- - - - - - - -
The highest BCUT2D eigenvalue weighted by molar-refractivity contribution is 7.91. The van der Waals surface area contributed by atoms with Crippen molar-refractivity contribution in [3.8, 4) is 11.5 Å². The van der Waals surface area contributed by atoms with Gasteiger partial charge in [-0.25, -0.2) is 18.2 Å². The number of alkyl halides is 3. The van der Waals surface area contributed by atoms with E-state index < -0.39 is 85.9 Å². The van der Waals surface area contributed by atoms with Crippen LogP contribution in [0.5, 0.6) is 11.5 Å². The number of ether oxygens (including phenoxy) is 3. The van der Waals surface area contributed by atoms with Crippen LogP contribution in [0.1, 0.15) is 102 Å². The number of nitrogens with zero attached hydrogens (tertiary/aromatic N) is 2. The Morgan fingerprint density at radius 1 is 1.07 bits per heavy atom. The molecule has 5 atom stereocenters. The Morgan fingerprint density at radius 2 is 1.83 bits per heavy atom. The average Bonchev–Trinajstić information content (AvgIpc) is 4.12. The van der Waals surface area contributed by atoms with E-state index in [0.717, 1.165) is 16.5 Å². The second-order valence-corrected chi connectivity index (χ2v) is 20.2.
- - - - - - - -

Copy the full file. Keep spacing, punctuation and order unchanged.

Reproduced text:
The highest BCUT2D eigenvalue weighted by molar-refractivity contribution is 7.91. The van der Waals surface area contributed by atoms with Crippen molar-refractivity contribution in [3.8, 4) is 11.5 Å². The van der Waals surface area contributed by atoms with Gasteiger partial charge in [-0.25, -0.2) is 18.2 Å². The number of alkyl halides is 3. The van der Waals surface area contributed by atoms with E-state index < -0.39 is 85.9 Å². The van der Waals surface area contributed by atoms with Crippen LogP contribution in [0.5, 0.6) is 11.5 Å². The number of ether oxygens (including phenoxy) is 3. The van der Waals surface area contributed by atoms with Crippen LogP contribution in [0.1, 0.15) is 102 Å². The number of nitrogens with zero attached hydrogens (tertiary/aromatic N) is 2. The Morgan fingerprint density at radius 1 is 1.07 bits per heavy atom. The molecule has 5 atom stereocenters. The Morgan fingerprint density at radius 2 is 1.83 bits per heavy atom. The average Bonchev–Trinajstić information content (AvgIpc) is 4.12. The van der Waals surface area contributed by atoms with E-state index in [0.717, 1.165) is 16.5 Å². The second-order valence-corrected chi connectivity index (χ2v) is 20.2.